George Washington Papers

To George Washington from Henry Laurens, 28 August 1778

From Henry Laurens

[Philadelphia] 28th Augt [1778]

Dear Sir

I am indebted for Your Excellency’s favors of the 20th and 25th, the former receiv’d three days since, and the latter while I was in Congress this Morning; this takes my immediate attention—I feel convinc’d that had Your Excellency named a sum in Gold and apply’d for it to Congress, an order for the Amount would have pass’d without hesitation—but from circumstances which I have more than a few times observed to attend Motions made from private Letters by Gentlemen of Merit and influence transcending far, any that I presume to claim I feared on your Account Sir, to hazard a question in the present case—there is a jealousy in the Minds of Men as unaccountable and unreasonable, as it is unnecessary to add a word more upon the subject; to contribute, however, towards forwarding Your Excellency’s labours for public good, and from a melancholly conviction of the policy and necessity for constantly prosecuting the measures for which Gold in the present critical moment is wanted, I have pack’d up a few pieces, the particulars noted below, which had been lying by me altogether useless and which do not comprehend my whole stock; these may possibly be of immediate service and I may be reimburs’d when Congress shall order a supply, which I am persuaded will be in the instant of Your Excellency’s demand; be this as it may I intreat Your Excellency will permit me to insist upon the receipt and application of this mite. I do not presume to offer it to General Washington but as a loan to our Country who will repay me amply even by permitting my endeavours to serve her.

I do not remember that ever an application was made by the Camp Committee of Congress. I am more inclined to believe those Gentlemen relied on each other and that neither of them attempted the business, but I may be mistaken. I shall without waiting for a dispatch from Your Excellency to Congress which I would wish to receive seperately from all other business, and with permission to deliver or return it as occasion may require, consult a few friends on the point, and if they approve the Measure prevail on one of them to move under a proper introduction for 2 or 300 Guineas to be remitted to Your Excellency for public service. If more hundreds are necessary Your Excellency will be pleas’d to signify it, and even thousands.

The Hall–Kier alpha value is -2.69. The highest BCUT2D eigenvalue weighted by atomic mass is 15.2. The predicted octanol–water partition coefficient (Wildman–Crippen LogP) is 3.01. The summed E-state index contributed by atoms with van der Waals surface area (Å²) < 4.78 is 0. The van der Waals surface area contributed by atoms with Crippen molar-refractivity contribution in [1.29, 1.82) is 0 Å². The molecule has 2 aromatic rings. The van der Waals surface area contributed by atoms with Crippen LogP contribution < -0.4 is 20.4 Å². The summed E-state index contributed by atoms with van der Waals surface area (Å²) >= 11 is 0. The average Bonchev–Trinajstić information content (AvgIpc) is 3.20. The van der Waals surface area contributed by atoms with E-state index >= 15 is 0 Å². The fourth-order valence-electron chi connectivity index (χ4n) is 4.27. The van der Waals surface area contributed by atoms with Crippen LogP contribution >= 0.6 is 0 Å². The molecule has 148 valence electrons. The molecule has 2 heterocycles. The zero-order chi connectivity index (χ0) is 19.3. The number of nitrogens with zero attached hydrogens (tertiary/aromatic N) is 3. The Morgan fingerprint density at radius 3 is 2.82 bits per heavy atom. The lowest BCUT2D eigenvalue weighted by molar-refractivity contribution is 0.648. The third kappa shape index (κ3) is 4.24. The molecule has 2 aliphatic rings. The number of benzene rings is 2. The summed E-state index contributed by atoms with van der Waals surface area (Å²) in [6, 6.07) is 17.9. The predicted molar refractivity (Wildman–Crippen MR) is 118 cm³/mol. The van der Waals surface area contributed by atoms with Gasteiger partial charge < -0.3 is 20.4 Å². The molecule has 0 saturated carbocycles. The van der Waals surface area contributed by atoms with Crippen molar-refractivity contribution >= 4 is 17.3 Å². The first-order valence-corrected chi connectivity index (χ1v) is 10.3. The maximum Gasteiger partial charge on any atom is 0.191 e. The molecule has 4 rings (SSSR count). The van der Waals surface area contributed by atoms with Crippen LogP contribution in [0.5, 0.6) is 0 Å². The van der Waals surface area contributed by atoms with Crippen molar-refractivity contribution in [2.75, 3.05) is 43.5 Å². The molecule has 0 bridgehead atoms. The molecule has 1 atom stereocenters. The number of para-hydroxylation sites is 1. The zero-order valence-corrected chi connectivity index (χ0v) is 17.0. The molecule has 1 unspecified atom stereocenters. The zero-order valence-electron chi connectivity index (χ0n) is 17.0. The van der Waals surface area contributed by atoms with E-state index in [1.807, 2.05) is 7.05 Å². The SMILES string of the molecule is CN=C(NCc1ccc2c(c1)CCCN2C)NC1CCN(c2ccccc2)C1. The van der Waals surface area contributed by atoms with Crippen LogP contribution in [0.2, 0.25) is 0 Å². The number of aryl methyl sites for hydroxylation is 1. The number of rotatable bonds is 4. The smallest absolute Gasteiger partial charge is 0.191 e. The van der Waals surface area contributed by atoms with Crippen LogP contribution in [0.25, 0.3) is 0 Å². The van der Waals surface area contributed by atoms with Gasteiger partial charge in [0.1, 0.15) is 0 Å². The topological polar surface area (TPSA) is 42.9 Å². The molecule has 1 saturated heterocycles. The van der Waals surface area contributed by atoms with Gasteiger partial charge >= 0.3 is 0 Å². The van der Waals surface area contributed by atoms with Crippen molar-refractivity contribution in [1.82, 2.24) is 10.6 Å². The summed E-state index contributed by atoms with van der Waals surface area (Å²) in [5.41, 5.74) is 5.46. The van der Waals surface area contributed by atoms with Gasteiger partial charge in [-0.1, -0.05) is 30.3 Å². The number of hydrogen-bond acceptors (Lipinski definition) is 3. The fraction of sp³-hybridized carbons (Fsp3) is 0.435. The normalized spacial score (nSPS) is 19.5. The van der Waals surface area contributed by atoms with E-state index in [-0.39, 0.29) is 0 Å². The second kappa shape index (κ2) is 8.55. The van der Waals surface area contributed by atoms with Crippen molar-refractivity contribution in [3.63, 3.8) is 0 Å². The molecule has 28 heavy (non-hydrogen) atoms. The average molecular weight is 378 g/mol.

I return Your Excellency my hearty thanks for the kind intimation respecting my Son, or as I now hold him, my worthy fellow Citizen, Lieut. Colonel Laurens, which came the more acceptably as full three weeks had elapsed since the date of his last Letter. I am With the most sincere Esteem & Regard Sir Your Excellency’s much Obliged Humble Servant.

Two double & six single Joannes Two Doubloons Two Pistoles Eleven Guineas Contain’d in a Packet to be deliver’d by Messenger Jones.1

P.S. Baron Steuben was much surpris’d at the Act of Congress requesting him to repair to Rhode Island, and seems to be very apprehensive the measure will be displeasing at Head Quarters. I had been directed during the sitting of Congress to communicate the Intelligence receiv’d from General Sullivan to Monsr Girard, and to confer with that Gentleman.2 I found at my return the Resolves on the Table.

LB, ScHi: Henry Laurens Papers. A note on the letter-book copy indicates that this letter was carried “by [William] Jones.”

1The word “Returned” was written on the manuscript with this list.

2For the direction to Laurens and the resolution regarding Steuben, both of 28 Aug., see JCC description begins Worthington Chauncey Ford et al., eds. Journals of the Continental Congress, 1774-1789. 34 vols. Washington, D.C., 1904–37. description ends , 11:848–49.

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